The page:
Skincare Tools 101: Everything You Need To Know & The Best Ones


Browse any of your favorite beauty retailers and you’ll notice a trend: gadgets, gadgets everywhere! Some are super high tech – like skin printers and wild-looking LED shields – while others, like gua sha tools and dermaplaners, are simpler in nature. Simple or techy, though, there’s some confusion about which tools do what. Consider this your ultimate guide to every kind of gadget on the market.

Comedone Extractor

This is a tiny metal tool traditionally used by dermatologists to remove comedones from pores (whiteheads and blackheads). There’s usually a small loop and large loop on either end of the tool. The loop is placed strategically over the comedone and gentled pressed and slid until it pops out. You’ve likely seen these being used in “popping” videos a la Dr. Pimple Popper, and she even sells one herself.

Try it: SLMD Skincare Extractor Tool, $20; Tweezerman Skin Care Tool, $13


Cryo-sticks go by a handful of names, including freeze tools, ice rollers, cooling globes, and ice globes. As these names suggest, they are cold tools (usually with a globular base) that are stored in ice or the refrigerator. They’re built to retain this coldness, and are run across the skin to soothe, tone/tighten, reduce inflammation, and minimize redness.

Try It: Aceology Ice Globe Facial Massager, $54; Sephora Collection Facial Cooling Globes, $25


Dermaplaners are single-blade razors for your face. They’re not meant to shave coarse hair, but instead they remove the soft peach fuzz (vellus hair). This has three primary benefits: it creates a smoother base for your makeup, exfoliates away dead skin cells, and allows your skincare products to absorb more efficiently.

Try It: Schick Silk Touch-Up Facial Razor, $4.99; Spa Sciences SIMA Sonic Dermaplaning Tool, $24.99


Dermarollers are microneedling tools approved for at-home use. Typically, they feature a handle and a rotating cylinder with micro-needles that you roll gently across your skin. This creates tiny punctures in the upper dermis, which stimulates collagen and elastin production. The tiny punctures also allow your skin to absorb product more efficiently. Though they’re OK to use at home, they must be cleaned and stored meticulously to prevent infection.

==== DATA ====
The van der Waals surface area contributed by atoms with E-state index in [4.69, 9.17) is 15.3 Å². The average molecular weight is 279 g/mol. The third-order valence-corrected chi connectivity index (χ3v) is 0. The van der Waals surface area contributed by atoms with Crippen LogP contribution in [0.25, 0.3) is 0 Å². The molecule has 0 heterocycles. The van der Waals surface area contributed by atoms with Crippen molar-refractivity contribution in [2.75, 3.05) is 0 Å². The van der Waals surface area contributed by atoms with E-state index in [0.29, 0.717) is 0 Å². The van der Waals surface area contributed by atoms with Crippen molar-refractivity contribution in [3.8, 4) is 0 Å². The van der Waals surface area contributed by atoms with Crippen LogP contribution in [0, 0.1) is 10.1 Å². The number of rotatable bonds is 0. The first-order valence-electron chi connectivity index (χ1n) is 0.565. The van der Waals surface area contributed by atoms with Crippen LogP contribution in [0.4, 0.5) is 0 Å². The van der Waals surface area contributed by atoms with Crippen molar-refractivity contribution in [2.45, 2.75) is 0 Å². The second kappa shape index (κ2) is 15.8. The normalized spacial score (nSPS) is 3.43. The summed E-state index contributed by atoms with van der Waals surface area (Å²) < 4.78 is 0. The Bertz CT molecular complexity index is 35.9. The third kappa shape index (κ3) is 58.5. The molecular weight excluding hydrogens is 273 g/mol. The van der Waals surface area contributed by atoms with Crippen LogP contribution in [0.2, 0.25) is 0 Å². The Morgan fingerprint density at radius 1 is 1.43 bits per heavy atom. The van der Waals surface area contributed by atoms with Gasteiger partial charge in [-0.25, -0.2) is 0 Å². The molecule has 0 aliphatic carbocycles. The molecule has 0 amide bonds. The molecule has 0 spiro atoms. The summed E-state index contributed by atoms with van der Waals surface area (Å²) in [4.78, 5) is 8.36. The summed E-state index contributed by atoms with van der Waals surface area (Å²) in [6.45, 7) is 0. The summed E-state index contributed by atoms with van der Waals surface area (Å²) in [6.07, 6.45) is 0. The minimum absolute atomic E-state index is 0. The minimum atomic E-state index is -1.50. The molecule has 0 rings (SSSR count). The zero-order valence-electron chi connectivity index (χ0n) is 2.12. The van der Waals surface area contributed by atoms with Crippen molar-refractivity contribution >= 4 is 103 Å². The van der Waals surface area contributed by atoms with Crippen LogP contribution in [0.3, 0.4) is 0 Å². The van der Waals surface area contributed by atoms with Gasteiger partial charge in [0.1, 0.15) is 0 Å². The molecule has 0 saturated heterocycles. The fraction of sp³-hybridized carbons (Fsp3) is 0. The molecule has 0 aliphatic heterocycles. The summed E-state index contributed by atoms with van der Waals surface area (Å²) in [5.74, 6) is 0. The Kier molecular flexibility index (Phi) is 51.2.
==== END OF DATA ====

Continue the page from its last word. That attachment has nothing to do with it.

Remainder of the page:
Try It: Jenny Patinkin Rose on Rose Derma Roller, $75; Sonia Kashuk™ Microneedle Facial Roller, $10; BeautyBio GloPRO® Microneedling Facial Regeneration Tool, $199

Derma Microneedle Stamp/Pen

This is the same idea as the dermaroller, only it comes in press (versus roll) form. These tools are ideal for treating smaller areas of your face, including around your lips, your nasolabial folds, and nose. Some say it’s less painful than a dermaroller since your skin isn’t being pushed or pulled.

Try it: Nurse Jamie Beauty Stamp, $50; ORA Microneedle Derma Pen System, $110

Dry Brush

A dry brush is an intense, manual exfoliating tool intended for body use (not face). It usually features a handle and thick, stiff bristles that you rub across your skin to remove dead skin cells and improve circulation. Some also swear that it helps with cellulite.

Try It: goop G.Tox Ultimate Dry Brush, $20; Primally Pure Dry Brush, $18

Gua Sha Tools

This is a hand-held stone tool with originations in ancient China. In fact, gua sha loosely translates to “scraping away stagnant energy.” They come in various shapes and sizes but usually feature both concave and rounded areas to accommodate different parts of your face. It should be held nearly flat against the skin and very gently glided. This is soothing, but also facilitates lymphatic drainage and reduces inflammation.

Try It: Herbivore Rose Quartz Gua Sha, $18; Snow Fox Black Obsidian Hot Stone Gua Sha, $22

Jade Rollers

Also a facial massager with origins in China, jade rollers typically feature a handle with cylindrical pieces of stone on either side that you roll back and forth against your skin to soothe and improve circulation and drainage. It’s a bit easier to handle than a gua sha tool and can also be made with other stones, including white and rose quartz, amethyst, and lapiz.

Try It: Skin Gym Double Duty Smooth & Textured Jade Face Roller, $36; Sonia Kashuk™ Rose Quartz Roller, $15